The new jungle bits will cover about five square feet on the table, and gives me about ten square feet of these types of plants total.  I can mix them with other deciduous trees and lichen to cover a decent sized battlefield.  In addition to being able to make Vietnam a little more lush, I managed to reduce my basement clutter by about two boxes of stuff, and found a few other things that had accidentally been hidden away in the boxes.

Tuesday, October 10, 2017

Finally Found My Mephalian Gort

Not much happening on the gaming front around here, but I am celebrating finding my long lost Mephalian Gort!  It was lost during the great flood of ...whenever it was, a few years back, when my basement got disconflubbergasted.   Tonight, I was sorting through about six boxes of supplies for making trees and shrubberies (now reduced to four boxes), and found him foraging at the bottom of a box of greenery.

Foundry fig. included for scale, he's 34mm tall, the Gort is 60mm.

The Gort was part of Alpha Forge's 28mm line of Mephalian's for the ( I believe) Star Mogul  rules system.  Anyway, the Gort came with two or three Mephalian handlers, which are still hiding somewhere in my basement. 

The Gort was a really nicely detailed beast, standing 60mm off of its base.  I had hoped to get a few of them to use as mutant mounts for a post apocalyptic faction, but only managed to purchase the one, before Alpha Forge closed its doors.

I know that Mega Miniatures purchased part of the Alpha Forge line, but don't know if they acquired that miniature, and haven't been able to track down the Mephalians otherwise.

Anyway, WOOHOO, I found my Gort.

Tuesday, September 26, 2017

Repaving Old Roads (28mm)

I made some paved 28mm road sections a few years back using 1" thick blue foam for use in contemporary, near future and sci-fi adventures.  I was in a hurry at the time to get them done, and the road surfaces were just painted foam, while the rest of the tiles were flocked.  This was my first experience using 1/43 die-cast vehicles, and I quickly found that the die-casts could beat up the foam roads.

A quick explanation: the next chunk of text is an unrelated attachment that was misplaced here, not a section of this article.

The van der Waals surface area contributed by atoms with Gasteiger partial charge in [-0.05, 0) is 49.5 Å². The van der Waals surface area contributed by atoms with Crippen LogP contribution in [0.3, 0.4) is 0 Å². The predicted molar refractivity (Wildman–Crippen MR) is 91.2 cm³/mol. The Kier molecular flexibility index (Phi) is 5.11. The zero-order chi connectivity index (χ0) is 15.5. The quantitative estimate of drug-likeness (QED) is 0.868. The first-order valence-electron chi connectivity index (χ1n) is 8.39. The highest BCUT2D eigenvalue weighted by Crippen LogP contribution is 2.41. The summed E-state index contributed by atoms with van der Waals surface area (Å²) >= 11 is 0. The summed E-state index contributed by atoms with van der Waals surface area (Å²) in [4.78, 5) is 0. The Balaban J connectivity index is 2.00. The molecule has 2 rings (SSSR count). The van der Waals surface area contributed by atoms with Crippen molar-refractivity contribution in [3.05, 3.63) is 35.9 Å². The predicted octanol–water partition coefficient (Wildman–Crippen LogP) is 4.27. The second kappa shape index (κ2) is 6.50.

I had long ago decided to re-surface the roads to make them more durable, but the stack of terrain tiles sat around for a few years waiting to be attended to.  Over the last few weeks, I finally got around  to repaving the roads, gluing a coat of fine ballast to the road surface with artists acrylic matte medium, and then coating with a couple of coats of acrylic paste, before painting. 

I should have used a finer sand, but have been trying to use up old supplies that are taking up valuable space, plus the price was right.  The result was a rather coarse, but tough road surface representing asphalt.  The stripes were added with fine acrylic paint pens with the aid of straight edges and plastic templates made from sheet styrene.

The tiles are generally for use as country roads in the western US. I need to add a few tiles with driveways for businesses and homes, as well as a few tiles for a town, then I can get around to some alien invasions, zombie outbreaks and whatnot.

The travel lanes are 2.25 inches wide between the center and edge lines, with a quarter to 3/8 inch shoulder.  The dashed lines are 2" long with 4" spaces between.  The dashes didn't scale right around the turns, so I gave them a double yellow "no passing zone".

The school bus is 1/50 scale, and the Isuzu Amigo is 1/43.  The lanes get a little narrow with larger 1/43 scale vehicles, but I'm okay with it. 

Saturday, August 19, 2017

The Soviet View of the Uwanda-Mugabia War